Corrected WBC count

Normoblastemia or erythroblastemia is conventionally quantified by counting number of nRBC’s per 100 leukocytes in peripheral smear.2,3 WBC counts with even 1 nRBC/100 WBC’s  is to be corrected and reported.2 In the older  haematology analyzers nRBC will be counted  along with the WBC’s to get the  total WBC count as a routine part of  automated complete blood count(CBC).1 To obtain the true or corrected WBC count, the number of nucleated red cells per 100 WBC’s should be determined by differential count and the following  formula  is used.3

Corrected WBC count   =          Reported WBC count ×100
                                               Nucleated red cells/100WBC’s + 100

Table 1. Causes of increased nucleated red blood cells in the fetus and newborn

Table 1. Causes of increased nucleated red blood cells in the fetus and newborn

Clinically it is better to express nRBC’s as an absolute number of cells per unit volume, either “nRBC’s /mm3” or “nRBC’s/l”.4 So the modern haematology analyzers like SYSMEX XE-2100 uses nDNA fluorescent dye (polymethine) to stain cells and fluorescence and light scatter measurements to detect and enumerate nRBC’s in a specific channel that is different from those used for CBC, DLC and reticulocyte count. Cell membranes of mature red cells and nRBC’s are lysed and those of WBC’s are slightly perforated to allow influx of dye. The naked nuclei of nRBC’s and the nuclei and cell membranes of the intact but perforated nRBC’s are then stained with fluorescent dye and subject to flowcytometric measurements of side fluorescent intensity and forward scatter. The difference in size is measured by side fluorescence that allows discrimination of nRBC’s from RBC’s.4   Normoblastemia can be classified as physiologic and pathologic based on the mechanism (Table 1).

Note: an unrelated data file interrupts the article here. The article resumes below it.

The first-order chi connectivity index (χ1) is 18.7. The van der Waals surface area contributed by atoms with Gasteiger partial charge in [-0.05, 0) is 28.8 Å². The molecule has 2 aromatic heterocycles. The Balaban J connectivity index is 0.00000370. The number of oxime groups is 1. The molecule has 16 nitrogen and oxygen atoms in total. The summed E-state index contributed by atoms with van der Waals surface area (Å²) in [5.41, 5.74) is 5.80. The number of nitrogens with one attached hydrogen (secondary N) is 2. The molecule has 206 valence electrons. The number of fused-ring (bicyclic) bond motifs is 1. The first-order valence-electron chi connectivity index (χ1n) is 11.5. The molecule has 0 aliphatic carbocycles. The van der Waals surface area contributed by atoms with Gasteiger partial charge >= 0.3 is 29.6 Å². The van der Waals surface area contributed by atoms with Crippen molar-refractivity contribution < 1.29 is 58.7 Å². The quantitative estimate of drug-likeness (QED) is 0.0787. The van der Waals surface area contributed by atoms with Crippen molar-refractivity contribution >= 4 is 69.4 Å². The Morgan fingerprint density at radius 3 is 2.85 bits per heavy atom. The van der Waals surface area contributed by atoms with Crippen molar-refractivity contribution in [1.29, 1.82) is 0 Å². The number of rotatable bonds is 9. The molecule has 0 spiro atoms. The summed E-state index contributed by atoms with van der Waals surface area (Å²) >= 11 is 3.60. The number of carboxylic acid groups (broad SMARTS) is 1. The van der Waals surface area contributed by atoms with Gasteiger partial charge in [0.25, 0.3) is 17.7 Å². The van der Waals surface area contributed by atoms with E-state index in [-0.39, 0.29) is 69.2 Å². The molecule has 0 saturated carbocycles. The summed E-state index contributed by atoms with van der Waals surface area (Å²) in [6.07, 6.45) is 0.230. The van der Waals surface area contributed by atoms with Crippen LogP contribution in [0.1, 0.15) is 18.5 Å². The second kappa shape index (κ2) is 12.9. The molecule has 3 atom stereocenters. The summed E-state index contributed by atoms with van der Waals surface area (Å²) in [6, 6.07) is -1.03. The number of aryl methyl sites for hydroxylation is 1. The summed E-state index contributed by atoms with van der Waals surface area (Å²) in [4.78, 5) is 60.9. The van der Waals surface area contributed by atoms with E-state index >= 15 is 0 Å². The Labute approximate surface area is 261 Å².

Physiologic Normoblastemia